The Horror of It All
Fat Possum/Epitaph 80315-2
Early in his career, John Lee Hooker frequently recorded with just him and his electric guitar (and his stomping foot). No band could keep up with the irregular rhythms and peculiar guitar lines of the Hook, the reasoning went. Until now, I never heard anybody who could use such unorthodox rhythm, timing, tuning and soloing with the same effect as Hooker. Then came CeDell Davis. If ever a man needed likewise to be left alone by his producers, it’s him. And on this release, that’s just what happens.
I’m not suggesting he sounds like Hooker; he’s nowhere near as bass-heavy, and his use of a slide (a kitchen knife, actually) immediately sets him off. But like the early Hooker, Davis is often perceived as out of tune, out of time, his music seen as somehow unskilled, accidental. But check out "Chicken Hawk." Those thumping, turning, hollow-sounding guitar notes that bob up throughout the song — how can anyone believe he does that by accident? And this is before we even get to the nasty solo passage.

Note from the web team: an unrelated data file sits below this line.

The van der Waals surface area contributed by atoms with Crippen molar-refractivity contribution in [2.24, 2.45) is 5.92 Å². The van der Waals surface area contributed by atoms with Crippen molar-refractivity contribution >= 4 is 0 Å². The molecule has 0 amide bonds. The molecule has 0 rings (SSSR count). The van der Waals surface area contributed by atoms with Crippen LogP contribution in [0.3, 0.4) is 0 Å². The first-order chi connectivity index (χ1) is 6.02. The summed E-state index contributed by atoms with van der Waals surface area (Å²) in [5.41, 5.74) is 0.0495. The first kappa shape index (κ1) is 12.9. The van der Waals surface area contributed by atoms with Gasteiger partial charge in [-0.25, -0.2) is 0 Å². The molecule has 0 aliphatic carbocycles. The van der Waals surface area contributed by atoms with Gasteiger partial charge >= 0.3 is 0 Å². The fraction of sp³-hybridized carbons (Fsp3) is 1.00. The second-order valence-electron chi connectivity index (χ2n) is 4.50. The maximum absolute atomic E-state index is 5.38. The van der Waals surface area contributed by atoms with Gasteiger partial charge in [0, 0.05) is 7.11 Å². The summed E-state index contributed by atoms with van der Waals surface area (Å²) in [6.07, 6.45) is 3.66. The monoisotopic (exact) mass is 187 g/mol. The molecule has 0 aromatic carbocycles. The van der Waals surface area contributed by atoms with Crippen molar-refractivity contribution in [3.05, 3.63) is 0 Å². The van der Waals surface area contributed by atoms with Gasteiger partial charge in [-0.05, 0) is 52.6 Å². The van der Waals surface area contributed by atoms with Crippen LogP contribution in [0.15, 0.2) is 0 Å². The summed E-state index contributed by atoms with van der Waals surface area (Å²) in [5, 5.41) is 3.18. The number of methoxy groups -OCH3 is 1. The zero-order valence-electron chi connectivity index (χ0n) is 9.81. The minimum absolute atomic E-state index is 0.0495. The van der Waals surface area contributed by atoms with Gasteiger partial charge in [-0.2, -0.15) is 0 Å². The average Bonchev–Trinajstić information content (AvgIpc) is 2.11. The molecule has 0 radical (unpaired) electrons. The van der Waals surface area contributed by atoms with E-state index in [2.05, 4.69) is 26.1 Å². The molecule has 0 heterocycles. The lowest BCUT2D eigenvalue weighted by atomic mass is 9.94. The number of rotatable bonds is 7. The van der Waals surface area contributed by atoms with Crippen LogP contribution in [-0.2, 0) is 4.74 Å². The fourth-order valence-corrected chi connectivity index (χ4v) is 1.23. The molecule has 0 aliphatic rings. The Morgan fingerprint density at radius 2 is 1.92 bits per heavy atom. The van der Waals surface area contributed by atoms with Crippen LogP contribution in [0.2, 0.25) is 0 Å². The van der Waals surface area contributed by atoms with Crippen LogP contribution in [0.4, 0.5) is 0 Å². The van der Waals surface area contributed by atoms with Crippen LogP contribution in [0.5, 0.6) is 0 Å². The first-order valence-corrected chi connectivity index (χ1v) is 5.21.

No, it’s apparent from the opening "Coon Can Mattie," with its halting, deliberate country intro, and, soon, Davis’s running-at-the-mouth vocals, that we are in the presence of a man who speaks his own language. He’ll make you want to speak it too.
There’s his crawlin’ kingsnake take on "Keep on Snatchin’ It Back"; the way he expresses "The Horror" more with instrument than with voice; the two guitars (the second by the redoubtable Kenny Brown) moving through the song as resolutely and remorsefully as flood waters moving down the Delta … well, you get the idea.
Davis is one of a long line of bluesmen who used such unorthodox techniques to expand the boundaries of the music and give themselves their own unique voice. And if you ask me, CeDell Davis, more than anyone else today, lets us feel close to the original source of the blues.
— John Morthland